Taking the captain’s armband again following Thursday’s Europa League fixture, he put on a mature display of intelligent attacking football, with an 87% pass completion on the day, three shot assists, and providing the pass for Bailey’s goal as mentioned above.
Although he lined up on the right side of the front three, Havertz drifted across the frontline with relative freedom, whilst often occupying the space between defence and midfield, making himself difficult to mark.
Havertz’s movement is simple but effective, when starting closer to the midfield it is likely he will look to make a run behind the defence, and vice versa, when starting in a higher position, it is likely he will look to receive in between the lines or even in the midfield.
He is so composed on the ball and has an excellent awareness of where defenders are and where his teammates are.
Due to the threat he poses, once in possession, it is rare to see the opposition allow him to isolate defenders, and Leipzig were no exception to this, looking to quickly double, or even triple up on him, as we can see in the image below.
It is in these situations where Havertz’s positional awareness is highlighted, drawing three players towards him and being able to slide a teammate in support through, without the slightest hint of a glance.
Leipzig looked to create space for Werner to attack
As was expected Werner looked to drop out to the left side in attack, something he has had particular success with this season. But it was a blunt attacking performance from Leipzig with them hitting the target just twice from eight attempts and finishing with a below-par 0.5 xG.
The pass-map below is particularly interesting, showing that Werner was Leipzig’s most advanced player whilst also showing just far wide he played. We can also see how Patrik Schick (21) dropped close to both Sabitzer and Forsberg. But the most interesting trend below is Nkunku and Angeliño’s positioning. The pass-map below doesn’t just show their most frequent pass-links as a side but also shows the average positioning of individual players. On paper, Nkunku was a central-midfielder but throughout the game, he would shift to the left-flank and team up with Angeliño and Werner.
Together they would look to create numerical overloads on the left-flank, aiming to pin back Amiri and Tah whilst exploiting the space created from the 3v2 match-up as we can see in the image below.
Nordi Mukiele was also important in allowing Werner to drop out to the wide left, whilst ensuring symmetry in Leipzig’s attacking shape. We can see in the image below that he pushes high to give Leipzig a front three and keep Leverkusen aware of the threat of a switch of play. Below Shick is still the defensive focus of Leverkusen’s back three, meaning Werner could isolate Amiri.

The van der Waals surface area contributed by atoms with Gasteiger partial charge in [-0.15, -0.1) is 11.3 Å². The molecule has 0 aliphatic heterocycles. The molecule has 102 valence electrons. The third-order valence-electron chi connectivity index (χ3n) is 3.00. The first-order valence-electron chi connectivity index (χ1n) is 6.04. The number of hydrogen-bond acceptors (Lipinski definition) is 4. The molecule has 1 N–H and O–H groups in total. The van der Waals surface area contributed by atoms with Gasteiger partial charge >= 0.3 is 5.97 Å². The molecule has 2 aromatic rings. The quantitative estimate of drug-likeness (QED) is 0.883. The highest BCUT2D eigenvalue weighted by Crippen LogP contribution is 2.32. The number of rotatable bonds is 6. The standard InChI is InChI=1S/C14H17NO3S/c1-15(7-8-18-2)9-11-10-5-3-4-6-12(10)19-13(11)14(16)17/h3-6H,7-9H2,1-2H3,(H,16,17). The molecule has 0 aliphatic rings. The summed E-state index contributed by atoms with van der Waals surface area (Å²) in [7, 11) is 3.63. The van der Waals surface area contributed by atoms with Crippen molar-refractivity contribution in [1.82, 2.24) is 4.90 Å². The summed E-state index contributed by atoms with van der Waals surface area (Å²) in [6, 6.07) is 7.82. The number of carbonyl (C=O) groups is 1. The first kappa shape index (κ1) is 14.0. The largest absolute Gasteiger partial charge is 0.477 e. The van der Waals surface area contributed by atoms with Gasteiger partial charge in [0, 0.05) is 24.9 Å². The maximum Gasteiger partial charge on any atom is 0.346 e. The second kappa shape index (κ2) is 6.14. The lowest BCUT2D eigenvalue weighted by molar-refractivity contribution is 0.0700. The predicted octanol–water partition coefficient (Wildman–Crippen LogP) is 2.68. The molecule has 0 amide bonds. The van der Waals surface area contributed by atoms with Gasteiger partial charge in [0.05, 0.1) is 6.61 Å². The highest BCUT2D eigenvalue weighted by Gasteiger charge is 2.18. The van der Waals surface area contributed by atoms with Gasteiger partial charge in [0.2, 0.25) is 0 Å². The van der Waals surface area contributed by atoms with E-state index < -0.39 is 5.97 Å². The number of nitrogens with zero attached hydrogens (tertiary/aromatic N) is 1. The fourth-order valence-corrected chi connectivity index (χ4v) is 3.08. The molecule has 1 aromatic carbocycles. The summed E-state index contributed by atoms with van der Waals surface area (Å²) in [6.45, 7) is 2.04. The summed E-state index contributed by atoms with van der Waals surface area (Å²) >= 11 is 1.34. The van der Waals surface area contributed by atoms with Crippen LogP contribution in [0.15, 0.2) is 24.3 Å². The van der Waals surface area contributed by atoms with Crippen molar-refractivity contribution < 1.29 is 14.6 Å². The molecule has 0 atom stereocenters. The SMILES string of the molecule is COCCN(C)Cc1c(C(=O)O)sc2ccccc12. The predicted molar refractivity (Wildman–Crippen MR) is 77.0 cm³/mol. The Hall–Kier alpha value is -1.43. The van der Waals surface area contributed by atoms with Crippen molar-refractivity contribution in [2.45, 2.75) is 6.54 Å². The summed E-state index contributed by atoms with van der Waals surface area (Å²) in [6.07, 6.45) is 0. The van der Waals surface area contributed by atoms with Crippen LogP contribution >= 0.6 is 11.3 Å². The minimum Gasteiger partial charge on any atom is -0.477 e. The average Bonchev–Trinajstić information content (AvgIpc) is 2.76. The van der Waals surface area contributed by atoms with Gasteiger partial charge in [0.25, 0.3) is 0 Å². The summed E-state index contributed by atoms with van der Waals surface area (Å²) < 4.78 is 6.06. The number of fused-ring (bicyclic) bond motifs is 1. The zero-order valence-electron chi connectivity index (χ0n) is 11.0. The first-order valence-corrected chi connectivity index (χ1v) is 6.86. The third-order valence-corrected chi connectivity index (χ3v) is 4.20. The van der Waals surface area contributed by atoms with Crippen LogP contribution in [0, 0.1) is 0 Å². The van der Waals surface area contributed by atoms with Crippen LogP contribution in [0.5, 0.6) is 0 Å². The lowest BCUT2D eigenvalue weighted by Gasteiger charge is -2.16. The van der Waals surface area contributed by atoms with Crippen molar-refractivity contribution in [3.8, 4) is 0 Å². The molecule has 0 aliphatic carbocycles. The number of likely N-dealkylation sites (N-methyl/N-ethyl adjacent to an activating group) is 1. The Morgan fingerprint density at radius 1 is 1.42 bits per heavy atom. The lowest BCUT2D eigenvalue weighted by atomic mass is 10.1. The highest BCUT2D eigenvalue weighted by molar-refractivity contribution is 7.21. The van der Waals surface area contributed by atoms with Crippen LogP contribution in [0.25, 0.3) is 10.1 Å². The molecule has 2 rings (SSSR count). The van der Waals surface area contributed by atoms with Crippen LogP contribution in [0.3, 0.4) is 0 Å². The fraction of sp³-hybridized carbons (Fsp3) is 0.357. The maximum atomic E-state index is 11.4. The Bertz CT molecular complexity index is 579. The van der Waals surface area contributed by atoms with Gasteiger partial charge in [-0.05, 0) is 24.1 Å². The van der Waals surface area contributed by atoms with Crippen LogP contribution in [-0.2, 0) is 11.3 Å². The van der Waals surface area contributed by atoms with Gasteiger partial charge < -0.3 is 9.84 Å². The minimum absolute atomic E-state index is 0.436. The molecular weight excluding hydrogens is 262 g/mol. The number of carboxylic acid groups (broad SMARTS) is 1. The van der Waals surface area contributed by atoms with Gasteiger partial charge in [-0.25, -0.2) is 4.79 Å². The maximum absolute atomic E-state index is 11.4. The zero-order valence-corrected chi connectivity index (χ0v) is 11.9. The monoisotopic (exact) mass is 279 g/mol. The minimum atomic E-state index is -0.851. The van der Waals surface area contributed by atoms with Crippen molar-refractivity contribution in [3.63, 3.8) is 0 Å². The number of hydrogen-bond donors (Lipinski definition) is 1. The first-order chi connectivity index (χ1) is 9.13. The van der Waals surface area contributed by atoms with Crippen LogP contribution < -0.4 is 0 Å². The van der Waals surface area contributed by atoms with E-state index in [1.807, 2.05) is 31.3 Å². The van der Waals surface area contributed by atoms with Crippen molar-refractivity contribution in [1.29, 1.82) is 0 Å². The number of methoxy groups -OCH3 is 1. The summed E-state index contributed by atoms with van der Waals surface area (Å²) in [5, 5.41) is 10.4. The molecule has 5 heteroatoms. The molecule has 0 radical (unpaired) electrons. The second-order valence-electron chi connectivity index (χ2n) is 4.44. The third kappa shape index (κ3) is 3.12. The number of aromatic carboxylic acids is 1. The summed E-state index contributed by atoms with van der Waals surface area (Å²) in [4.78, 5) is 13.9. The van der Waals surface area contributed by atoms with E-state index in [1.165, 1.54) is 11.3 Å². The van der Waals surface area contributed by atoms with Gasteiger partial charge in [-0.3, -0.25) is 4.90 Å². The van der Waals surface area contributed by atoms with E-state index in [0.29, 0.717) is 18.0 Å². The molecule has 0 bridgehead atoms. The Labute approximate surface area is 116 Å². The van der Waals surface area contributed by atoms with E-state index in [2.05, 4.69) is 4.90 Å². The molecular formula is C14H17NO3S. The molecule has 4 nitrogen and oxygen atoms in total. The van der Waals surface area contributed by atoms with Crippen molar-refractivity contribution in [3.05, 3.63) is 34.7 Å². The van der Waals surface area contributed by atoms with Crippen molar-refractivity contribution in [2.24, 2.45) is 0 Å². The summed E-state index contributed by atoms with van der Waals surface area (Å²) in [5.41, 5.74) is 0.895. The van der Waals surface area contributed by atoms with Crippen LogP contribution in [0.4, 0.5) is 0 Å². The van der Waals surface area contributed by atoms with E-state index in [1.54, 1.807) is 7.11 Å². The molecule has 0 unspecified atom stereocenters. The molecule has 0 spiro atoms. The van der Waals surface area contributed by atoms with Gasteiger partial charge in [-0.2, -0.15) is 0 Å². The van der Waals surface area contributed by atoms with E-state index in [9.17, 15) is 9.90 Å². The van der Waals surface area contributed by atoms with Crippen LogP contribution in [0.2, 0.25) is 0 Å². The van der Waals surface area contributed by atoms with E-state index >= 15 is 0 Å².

WIth Werner dropping wide, and as mentioned earlier, Schick also dropping deeper, Forsberg would push forward out of central-midfield on the break, ensuring there was still a central threat from Leipzig, regardless of how obvious Leipzig’s focus of their attacks was.
The image below shows Leipzig’s positional attacks from the game and the xG created from said attacks. It’s interesting to note there were more positional attacks from the left side than from the middle of the pitch and the right-flank combined. Nevertheless, it was a disappointing afternoon for Werner and that’s reflected in the xG from the 24 attacks on the left side of 0.07.
If fans were hoping for a top of the table blockbuster they will have come away from this game feeling a little disappointed. Leipzig were particularly substandard going forward and seemed to lack a certain spark in attack, which makes the decision to leave Dani Olmo on the bench for the full 90 minutes a little surprising. Leipzig are now three points behind leaders Bayern and will hope their rivals slip up somewhere.
Although Leipzig have to play Borussia Dortmund still in the run in, Bayern also have Dortmund, whilst Leverkusen and Borussia Mönchengladbach are also remaining fixtures.
Leverkusen would probably have been very satisfied had you offered them a point from this game before kick-off, yet will go away feeling hard done by. They hit the target six times from 14 attempts throughout the game and finished with an xG of 1.45. There were chances to win this game and Bosz will be disheartened that they missed a chance to move level on points with Mönchengladbach.